In the meantime, the Tundra, 4Runner, and Tacoma Trail, which debuted at the Chicago Auto Show in February, are the closest thing to "new "in the Toyota trucks lineup.

2020 Toyota Trail The Toyota Trail badged trucks are the newest addition to the Toyota lineup.Photo courtesy of Toyota Motor Sales U.S.A., Inc.

Hyundai

In any other year, talking about a pickup truck from Hyundai seems like crazy talk, but 2020 is different. We're expecting the production-version of the Santa Cruz concept to appear. Hyundai has confirmed that this truck (they're calling it a utility vehicle) will be built at their HMMA facility in Alabama.

We expect the truck to have a lifestyle focus appealing to people who like to get out and do things, like surf or ski or camp, and not focus on towing or payload numbers. Hyundai is aware that they can't beat the Big 3 at the truck game, but the Santa Cruz isn't designed to take sales from them.

Except it to have Hyundai's latest safety technology and phone-as-a-key technology. The real question is; will it have Smaht Pahk?

2020 Honda Ridgeline The Honda Ridgeline has gotten some new components for 2020 but it's not quite a refresh.Photo courtesy of American Honda Motor Co., Inc.

Honda

The often overlooked Ridgeline has gotten an equipment and features upgrade for the 2020 model year including a new nine-speed automatic transmission and standard Apple CarPlay and Android Auto. It has been on sale since December. We're coming up on the timeframe for a mid-cycle fascia upgrade for the model but don't expect to see it until later this year, if that happens in 2020.

The beginning of the year looked bright for the car industry for another year, but the spread of the novel coronavirus is wreaking havoc on automotive production and automaker plans for new models. That really is the great unknown now with when we will see a new truck from a manufacturer.

Trucks like the F-150 and the Hummer are likely too far along to postpone. The Bronco is basically ready to go. Everything else could potentially be pushed back. It just depends on how serious this downturn is, how freely people can access money to buy, and whether the consumer confidence is there to buy.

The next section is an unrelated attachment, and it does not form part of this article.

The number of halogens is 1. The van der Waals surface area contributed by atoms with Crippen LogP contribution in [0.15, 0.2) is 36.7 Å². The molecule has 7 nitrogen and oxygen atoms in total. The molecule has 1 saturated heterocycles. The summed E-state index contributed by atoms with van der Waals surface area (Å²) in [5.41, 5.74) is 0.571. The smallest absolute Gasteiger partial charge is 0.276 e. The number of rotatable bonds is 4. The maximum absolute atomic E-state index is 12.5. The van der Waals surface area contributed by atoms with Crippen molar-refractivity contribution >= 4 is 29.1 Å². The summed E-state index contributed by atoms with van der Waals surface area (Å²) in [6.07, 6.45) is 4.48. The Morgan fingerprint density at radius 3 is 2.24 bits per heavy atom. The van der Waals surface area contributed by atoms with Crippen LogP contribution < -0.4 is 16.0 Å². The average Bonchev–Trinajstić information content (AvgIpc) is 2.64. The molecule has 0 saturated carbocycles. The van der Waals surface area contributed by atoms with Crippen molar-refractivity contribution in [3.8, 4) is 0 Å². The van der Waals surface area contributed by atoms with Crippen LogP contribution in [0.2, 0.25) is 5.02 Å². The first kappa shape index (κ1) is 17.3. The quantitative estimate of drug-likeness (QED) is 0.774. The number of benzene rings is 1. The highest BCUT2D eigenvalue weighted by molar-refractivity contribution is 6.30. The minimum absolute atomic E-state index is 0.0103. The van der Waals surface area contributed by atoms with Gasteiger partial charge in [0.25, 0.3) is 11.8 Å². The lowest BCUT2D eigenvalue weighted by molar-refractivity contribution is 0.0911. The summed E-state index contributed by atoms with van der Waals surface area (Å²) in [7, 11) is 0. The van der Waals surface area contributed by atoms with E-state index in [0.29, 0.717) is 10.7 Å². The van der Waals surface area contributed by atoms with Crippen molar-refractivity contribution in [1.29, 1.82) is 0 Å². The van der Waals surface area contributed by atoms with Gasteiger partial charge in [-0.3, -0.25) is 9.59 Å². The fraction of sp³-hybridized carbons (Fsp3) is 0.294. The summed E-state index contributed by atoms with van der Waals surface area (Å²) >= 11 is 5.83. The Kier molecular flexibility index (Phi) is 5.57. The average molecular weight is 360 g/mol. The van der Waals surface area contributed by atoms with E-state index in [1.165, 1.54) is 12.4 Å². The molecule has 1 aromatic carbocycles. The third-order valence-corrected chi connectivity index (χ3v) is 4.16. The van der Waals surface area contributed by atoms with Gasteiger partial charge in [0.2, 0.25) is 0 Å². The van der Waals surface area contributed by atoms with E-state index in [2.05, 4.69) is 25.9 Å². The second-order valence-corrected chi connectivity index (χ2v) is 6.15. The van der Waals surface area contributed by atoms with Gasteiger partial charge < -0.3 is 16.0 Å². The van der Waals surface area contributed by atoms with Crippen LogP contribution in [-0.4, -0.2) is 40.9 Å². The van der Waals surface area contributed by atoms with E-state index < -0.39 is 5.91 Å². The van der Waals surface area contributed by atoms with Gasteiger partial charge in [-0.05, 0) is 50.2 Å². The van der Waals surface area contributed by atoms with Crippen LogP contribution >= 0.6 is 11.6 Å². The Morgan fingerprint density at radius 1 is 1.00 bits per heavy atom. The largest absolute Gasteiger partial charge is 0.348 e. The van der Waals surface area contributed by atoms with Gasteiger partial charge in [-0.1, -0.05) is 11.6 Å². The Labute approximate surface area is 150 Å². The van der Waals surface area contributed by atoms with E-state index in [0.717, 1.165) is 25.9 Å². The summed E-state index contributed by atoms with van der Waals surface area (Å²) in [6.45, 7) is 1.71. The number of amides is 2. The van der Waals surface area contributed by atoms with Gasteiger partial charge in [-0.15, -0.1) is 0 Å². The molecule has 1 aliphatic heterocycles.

We will see.

Ford has announced new employee-centric initiatives.

Photo courtesy of Ford Motor Company

There's a certain helplessness that comes from being told you must stay indoors while others are out risking their lives. The Ford Motor Company Fund (Ford Fund) has announced two new opportunities for Ford employees around the world looking to reach out to their community from inside their homes.

This news follows the Ford Fund's previously announced commitment to allocating $1.6 million in resources to help communities and local nonprofits throughout Southeast Michigan and across the United States address hunger, shelter and mobility needs related to COVID-19.

Donation Match

The COVID-19 Donation Match program is a combined effort between Ford Fund and Ford Motor Company Executive Chairman Bill Ford that will match $500,000 in donations to designated community organizations, raising a potential $1 million for groups battling the pandemic across the globe. Mr. Ford, who started the Ford Volunteer Corps 15 years ago, has committed funds to the program.

In initiative is managed by GlobalGiving, Ford's longtime disaster relief and global grant-making partner, and aims to support community projects in locations that have both a significant level of emergency need and a substantial Ford employee presence. Projects focus on addressing hunger, shelter and mobility needs, providing educational resources, or delivering critical medical supplies and services to communities in need.

Employees and others interested in donating can visit www.globalgiving.org/ford-covid-response to view a full list of participating countries as well as cities across the United States, and to learn more about community projects they can support. GlobalGiving will add new projects and additional details over the coming weeks, so employees are encouraged to check back often for updates.

Virtual volunteering

Ford Fund's new "Read and Record" virtual volunteering project invites Ford employees from around the world to record and submit videos reading a children's book in their own language. The effort is designed to provide Ford employees a way to give back from the safety and comfort of their own homes, and builds on Ford Fund's ongoing efforts to increase literacy and promote a love of reading.

The online library will be catalogued by language, and multilingual employees are encouraged to read in languages other than English. Ford Fund plans to share the library with philanthropic groups that serve children and families.

A library of free online resources to help occupy your family is available at www.fordfund.org/covid19. Activities include virtual tours, downloadable worksheets, online tutorials, videos and more – all designed to help entertain, educate or inspire people of all ages. The site's "How You Can Help" page also outlines ways employees can contribute to specific nonprofit needs for volunteers or donations of goods and supplies.